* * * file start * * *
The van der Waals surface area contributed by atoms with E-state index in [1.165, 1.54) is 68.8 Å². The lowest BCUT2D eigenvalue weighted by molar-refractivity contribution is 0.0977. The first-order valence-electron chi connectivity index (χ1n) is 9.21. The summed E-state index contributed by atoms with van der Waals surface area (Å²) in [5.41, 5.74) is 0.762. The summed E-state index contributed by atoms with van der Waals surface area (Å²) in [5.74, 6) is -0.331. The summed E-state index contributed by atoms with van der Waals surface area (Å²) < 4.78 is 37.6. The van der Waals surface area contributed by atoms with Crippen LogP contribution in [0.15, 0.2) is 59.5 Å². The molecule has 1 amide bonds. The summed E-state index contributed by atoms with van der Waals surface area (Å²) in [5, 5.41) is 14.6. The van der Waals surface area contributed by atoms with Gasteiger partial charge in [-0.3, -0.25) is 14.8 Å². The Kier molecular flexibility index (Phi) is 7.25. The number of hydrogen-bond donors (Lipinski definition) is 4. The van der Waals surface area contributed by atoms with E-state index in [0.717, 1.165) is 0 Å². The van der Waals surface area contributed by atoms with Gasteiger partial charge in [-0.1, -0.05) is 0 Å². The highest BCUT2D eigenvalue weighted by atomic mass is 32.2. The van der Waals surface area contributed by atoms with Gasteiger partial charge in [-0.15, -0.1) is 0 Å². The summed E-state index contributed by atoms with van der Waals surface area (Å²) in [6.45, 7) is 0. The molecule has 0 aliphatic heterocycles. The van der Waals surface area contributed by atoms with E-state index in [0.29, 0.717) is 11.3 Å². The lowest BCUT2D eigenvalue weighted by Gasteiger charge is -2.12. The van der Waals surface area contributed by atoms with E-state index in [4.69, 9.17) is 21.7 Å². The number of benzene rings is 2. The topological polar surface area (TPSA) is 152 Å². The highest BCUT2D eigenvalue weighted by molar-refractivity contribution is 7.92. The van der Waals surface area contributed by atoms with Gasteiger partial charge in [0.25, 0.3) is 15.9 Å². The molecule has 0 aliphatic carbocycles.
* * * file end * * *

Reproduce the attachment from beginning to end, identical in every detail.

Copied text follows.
The van der Waals surface area contributed by atoms with E-state index in [1.165, 1.54) is 68.8 Å². The lowest BCUT2D eigenvalue weighted by molar-refractivity contribution is 0.0977. The first-order valence-electron chi connectivity index (χ1n) is 9.21. The summed E-state index contributed by atoms with van der Waals surface area (Å²) in [5.41, 5.74) is 0.762. The summed E-state index contributed by atoms with van der Waals surface area (Å²) in [5.74, 6) is -0.331. The summed E-state index contributed by atoms with van der Waals surface area (Å²) < 4.78 is 37.6. The van der Waals surface area contributed by atoms with Crippen LogP contribution in [0.15, 0.2) is 59.5 Å². The molecule has 1 amide bonds. The summed E-state index contributed by atoms with van der Waals surface area (Å²) in [5, 5.41) is 14.6. The van der Waals surface area contributed by atoms with Gasteiger partial charge in [-0.3, -0.25) is 14.8 Å². The Kier molecular flexibility index (Phi) is 7.25. The number of hydrogen-bond donors (Lipinski definition) is 4. The van der Waals surface area contributed by atoms with E-state index in [0.717, 1.165) is 0 Å². The van der Waals surface area contributed by atoms with Gasteiger partial charge in [-0.1, -0.05) is 0 Å². The highest BCUT2D eigenvalue weighted by atomic mass is 32.2. The van der Waals surface area contributed by atoms with Gasteiger partial charge in [-0.15, -0.1) is 0 Å². The summed E-state index contributed by atoms with van der Waals surface area (Å²) in [6.45, 7) is 0. The molecule has 0 aliphatic heterocycles. The van der Waals surface area contributed by atoms with E-state index in [0.29, 0.717) is 11.3 Å². The lowest BCUT2D eigenvalue weighted by Gasteiger charge is -2.12. The van der Waals surface area contributed by atoms with E-state index in [4.69, 9.17) is 21.7 Å². The number of benzene rings is 2. The topological polar surface area (TPSA) is 152 Å². The highest BCUT2D eigenvalue weighted by molar-refractivity contribution is 7.92. The van der Waals surface area contributed by atoms with Gasteiger partial charge in [0.25, 0.3) is 15.9 Å². The molecule has 0 aliphatic carbocycles.